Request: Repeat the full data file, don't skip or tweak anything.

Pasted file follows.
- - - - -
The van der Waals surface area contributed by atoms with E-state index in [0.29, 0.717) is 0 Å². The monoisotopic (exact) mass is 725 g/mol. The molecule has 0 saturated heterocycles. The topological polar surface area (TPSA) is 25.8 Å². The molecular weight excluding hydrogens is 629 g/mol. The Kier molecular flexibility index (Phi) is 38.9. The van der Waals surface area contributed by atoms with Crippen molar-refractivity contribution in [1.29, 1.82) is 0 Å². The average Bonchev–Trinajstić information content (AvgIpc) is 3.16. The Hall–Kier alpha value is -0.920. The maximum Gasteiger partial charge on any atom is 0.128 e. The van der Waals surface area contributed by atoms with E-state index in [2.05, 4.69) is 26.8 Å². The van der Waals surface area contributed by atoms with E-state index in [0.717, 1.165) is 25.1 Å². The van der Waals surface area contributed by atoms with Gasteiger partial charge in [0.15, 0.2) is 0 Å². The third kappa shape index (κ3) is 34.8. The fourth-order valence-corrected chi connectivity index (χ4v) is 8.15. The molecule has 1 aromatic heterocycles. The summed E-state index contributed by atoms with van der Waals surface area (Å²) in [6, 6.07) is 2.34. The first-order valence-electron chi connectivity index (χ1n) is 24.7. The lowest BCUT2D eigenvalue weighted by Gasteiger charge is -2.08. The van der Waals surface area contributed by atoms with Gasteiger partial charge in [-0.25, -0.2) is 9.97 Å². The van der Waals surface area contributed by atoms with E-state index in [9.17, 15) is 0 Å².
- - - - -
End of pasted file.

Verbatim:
The van der Waals surface area contributed by atoms with E-state index in [0.29, 0.717) is 0 Å². The monoisotopic (exact) mass is 725 g/mol. The molecule has 0 saturated heterocycles. The topological polar surface area (TPSA) is 25.8 Å². The molecular weight excluding hydrogens is 629 g/mol. The Kier molecular flexibility index (Phi) is 38.9. The van der Waals surface area contributed by atoms with Crippen molar-refractivity contribution in [1.29, 1.82) is 0 Å². The average Bonchev–Trinajstić information content (AvgIpc) is 3.16. The Hall–Kier alpha value is -0.920. The maximum Gasteiger partial charge on any atom is 0.128 e. The van der Waals surface area contributed by atoms with E-state index in [2.05, 4.69) is 26.8 Å². The van der Waals surface area contributed by atoms with E-state index in [0.717, 1.165) is 25.1 Å². The van der Waals surface area contributed by atoms with Gasteiger partial charge in [0.15, 0.2) is 0 Å². The third kappa shape index (κ3) is 34.8. The fourth-order valence-corrected chi connectivity index (χ4v) is 8.15. The molecule has 1 aromatic heterocycles. The summed E-state index contributed by atoms with van der Waals surface area (Å²) in [6, 6.07) is 2.34. The first-order valence-electron chi connectivity index (χ1n) is 24.7. The lowest BCUT2D eigenvalue weighted by Gasteiger charge is -2.08. The van der Waals surface area contributed by atoms with Gasteiger partial charge in [-0.25, -0.2) is 9.97 Å². The van der Waals surface area contributed by atoms with E-state index in [9.17, 15) is 0 Å².